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Every once in awhile, we stagger across a proper candidate for our “Girls Of Yore” series who just blows our minds a little. The kind of girl you just have a hard time believing actually existed and she makes you wonder why you don’t know a girl like her who’s living this kind of life right now.

Marguerite Empey is that girl.

Now, a girl who lived the kind of life that Marguerite lived in the middle of the last century would absolutely have a few names. And in Marguerite’s case, most people would probably know her as Diane Webber. And Diane Webber lived, kid.

Born in L.A. in 1932 (good year – try to find a pair of decent 1932 CA license plates for under a couple hundred bucks, these days) to actor/songwriter/movie producer parents, Marguerite grew up in the heyday of Southern California after her parents divorced (it was recorded that her dad referred to her mom as a ‘dumbbell’ and her mom answered that with “too old, fat and lazy.” Some things never change). As a 16 year-old high school kid going to the fabled Hollywood High, she no doubt got a few rides in Model A roadsters or coupes (or, at the very least, offered rides – hey, just let us go with this, mkay?) to school and was a fairly active ballet student. As these things usually go in Los Angeles, it was only a matter of time till she was approached by a photographer for some portrait work as a ballerina – some of her first work in front of the camera.

After graduation, Marguerite moved north to San Francisco – it was the early days of the Beat movement and San Francisco was the West Coast counterpart to the skit-skat freedom of New York’s beatniks. Great place to be on your own and she got a job at Bimbo’s 365 Club in the chorus line to help pay the bills (Bimbo’s is still one of the city’s best live music venues, although the mermaid girl is long gone and the champagne glass dancers don’t make the appearances they used to). And it was across the Bay at Cal/Berkeley that she got her first real taste of nude modeling: a gig as a figure model for the school’s art department. Love to see some of those early charcoal sketches and we’d bet there are still some stashed in a garage off Telegraph Ave. somewhere.

By the time Marguerite turned twenty, she had moved back to Los Angeles and kept up with her budding modeling career, but also took a shine to the “nudist” lifestyle that was taking hold just under the surface of pop culture. It was a time when photo clubs and nudist magazines were the thinly veiled adult entertainment movements that could make nudie pics available through the McCarthian public venues and Hef’s Playboy Magazine was just getting its sea legs.

Speaking of Playboy, Marguerite was approached by and published in the May 1955 issue as a the Playmate Of The Month and the photos by Hal Adams cemented her career-to-come as one of the most well-known models and B-level actresses of the Twentieth Century. But, in an interesting sort of little flub on the part of Playboy, she was the only Playmate to be published twice under different names. See, in ’55 when Marguerite was first named PMOTM, Hef had not started publishing the names of the Playmates yet. And in the following year, iconic filmmaker Russ Meyer photographed her as Diane Webber for the magazine and she became the February ’56 PMOTM, as well – and nobody realized that Diane was the same Marguerite from the previous year. Awesome.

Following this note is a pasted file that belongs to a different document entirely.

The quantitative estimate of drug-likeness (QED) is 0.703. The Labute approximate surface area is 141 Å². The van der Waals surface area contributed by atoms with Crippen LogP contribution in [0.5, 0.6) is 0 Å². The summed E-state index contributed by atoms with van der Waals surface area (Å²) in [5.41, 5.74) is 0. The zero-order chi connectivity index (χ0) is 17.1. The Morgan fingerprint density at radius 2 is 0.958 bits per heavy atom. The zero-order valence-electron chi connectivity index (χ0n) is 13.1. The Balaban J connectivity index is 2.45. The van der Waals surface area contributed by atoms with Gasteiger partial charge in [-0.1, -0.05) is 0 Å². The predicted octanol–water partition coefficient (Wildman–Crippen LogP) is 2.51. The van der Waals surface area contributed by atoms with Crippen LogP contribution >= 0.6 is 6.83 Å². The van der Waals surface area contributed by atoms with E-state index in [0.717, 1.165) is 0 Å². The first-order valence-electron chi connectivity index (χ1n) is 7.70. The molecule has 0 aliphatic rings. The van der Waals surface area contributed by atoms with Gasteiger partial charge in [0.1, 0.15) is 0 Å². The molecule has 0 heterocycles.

Speaking of awesome, Diane pursued her acting career alongside her modeling jobs and not only studied under the one and only Leonard Nimoy (Mr. Spock – c’mon, you knew that, right?), but put her affinity for scuba diving to work as an underwater stunt girl and ended up on more than a few album covers, TV shows and movies for it – combining it with her nude modeling, in some cases (Nelson Riddle’s “Sea Of Dreams” is our favorite, for sure).

If all that wasn’t enough, Diane picked up bellydancing and formed one of the largest troupes of the era – Perfumes Of Araby – and by the late Sixties had become one of the major forces behind just about any American even knowing what bellydancing even was. She continued to teach cabaret bellydance into the Nineties and left a long trail of rosewater-scented good-time memories for many a middle-eastern restaurant patron.

Diane passed away in 2008, but left a long, kick-ass legacy of a life worth living. We love her for that. And, in what’s got to be one of the best uses of a nude model in a print ad, our favorite image of her ended up in an ad for a type house’s new font. We’ll let the good folks over at Venus Observations tell this one:

“Playboy also featured her in an article about a series of advertisements run by the Magoffin company typographers in the trade journal Media Agencies Clients. The advertisements featured a series of partly clad young ladies illustrating a particular font. The story said that the advertisement used to illustrate the “railroad gothic” font (of a bound and naked Marguerite Empey on a model railway track) was too rude to be published so the company ran an ad in the magazine saying their picture had been censored but if anyone would like a copy they should write in to claim one. Two hundred people, the article claimed, did so. All nonsense, of course, as the piece ran in the April 1959 edition.” That’s awesome.

We need more Diane Webbers in the world.


  1. john says:

    Does anybody know if Diane’s son (John) is alive , if so he must be about 60 ish and what he does? As far as i know she only had one child? Thanks

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